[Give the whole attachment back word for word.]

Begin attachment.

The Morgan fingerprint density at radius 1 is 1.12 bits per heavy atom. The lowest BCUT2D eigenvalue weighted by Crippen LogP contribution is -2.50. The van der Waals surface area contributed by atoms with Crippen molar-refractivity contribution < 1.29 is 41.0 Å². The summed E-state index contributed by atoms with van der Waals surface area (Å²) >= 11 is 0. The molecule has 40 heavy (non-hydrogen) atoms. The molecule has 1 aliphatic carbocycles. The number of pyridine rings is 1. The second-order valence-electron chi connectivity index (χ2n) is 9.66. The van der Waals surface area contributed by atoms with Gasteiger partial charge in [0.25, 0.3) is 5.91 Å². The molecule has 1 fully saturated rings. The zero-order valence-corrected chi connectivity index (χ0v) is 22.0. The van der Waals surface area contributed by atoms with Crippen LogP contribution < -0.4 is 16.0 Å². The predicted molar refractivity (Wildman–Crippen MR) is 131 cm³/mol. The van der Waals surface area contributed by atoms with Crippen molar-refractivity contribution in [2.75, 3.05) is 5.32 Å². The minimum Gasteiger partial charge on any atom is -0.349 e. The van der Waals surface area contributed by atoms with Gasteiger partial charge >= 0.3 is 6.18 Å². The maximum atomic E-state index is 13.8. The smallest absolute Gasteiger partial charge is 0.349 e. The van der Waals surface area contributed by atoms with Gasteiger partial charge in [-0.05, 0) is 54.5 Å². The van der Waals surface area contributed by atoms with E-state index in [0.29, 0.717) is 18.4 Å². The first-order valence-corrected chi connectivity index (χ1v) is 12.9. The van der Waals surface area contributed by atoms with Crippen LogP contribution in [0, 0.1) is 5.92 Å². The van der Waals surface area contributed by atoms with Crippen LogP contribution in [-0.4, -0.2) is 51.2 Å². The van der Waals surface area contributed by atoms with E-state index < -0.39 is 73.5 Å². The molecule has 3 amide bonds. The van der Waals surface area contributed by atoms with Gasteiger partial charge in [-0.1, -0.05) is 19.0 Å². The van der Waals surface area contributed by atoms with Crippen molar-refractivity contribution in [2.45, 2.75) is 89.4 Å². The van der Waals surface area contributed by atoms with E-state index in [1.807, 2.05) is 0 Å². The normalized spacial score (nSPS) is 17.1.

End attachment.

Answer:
The Morgan fingerprint density at radius 1 is 1.12 bits per heavy atom. The lowest BCUT2D eigenvalue weighted by Crippen LogP contribution is -2.50. The van der Waals surface area contributed by atoms with Crippen molar-refractivity contribution < 1.29 is 41.0 Å². The summed E-state index contributed by atoms with van der Waals surface area (Å²) >= 11 is 0. The molecule has 40 heavy (non-hydrogen) atoms. The molecule has 1 aliphatic carbocycles. The number of pyridine rings is 1. The second-order valence-electron chi connectivity index (χ2n) is 9.66. The van der Waals surface area contributed by atoms with Gasteiger partial charge in [0.25, 0.3) is 5.91 Å². The molecule has 1 fully saturated rings. The zero-order valence-corrected chi connectivity index (χ0v) is 22.0. The van der Waals surface area contributed by atoms with Crippen LogP contribution < -0.4 is 16.0 Å². The predicted molar refractivity (Wildman–Crippen MR) is 131 cm³/mol. The van der Waals surface area contributed by atoms with Crippen molar-refractivity contribution in [2.75, 3.05) is 5.32 Å². The minimum Gasteiger partial charge on any atom is -0.349 e. The van der Waals surface area contributed by atoms with Gasteiger partial charge >= 0.3 is 6.18 Å². The maximum atomic E-state index is 13.8. The smallest absolute Gasteiger partial charge is 0.349 e. The van der Waals surface area contributed by atoms with Gasteiger partial charge in [-0.05, 0) is 54.5 Å². The van der Waals surface area contributed by atoms with E-state index in [0.29, 0.717) is 18.4 Å². The first-order valence-corrected chi connectivity index (χ1v) is 12.9. The van der Waals surface area contributed by atoms with Crippen LogP contribution in [0, 0.1) is 5.92 Å². The van der Waals surface area contributed by atoms with Crippen LogP contribution in [-0.4, -0.2) is 51.2 Å². The van der Waals surface area contributed by atoms with E-state index < -0.39 is 73.5 Å². The molecule has 3 amide bonds. The van der Waals surface area contributed by atoms with Gasteiger partial charge in [-0.1, -0.05) is 19.0 Å². The van der Waals surface area contributed by atoms with Crippen molar-refractivity contribution in [2.45, 2.75) is 89.4 Å². The van der Waals surface area contributed by atoms with E-state index in [1.807, 2.05) is 0 Å². The normalized spacial score (nSPS) is 17.1.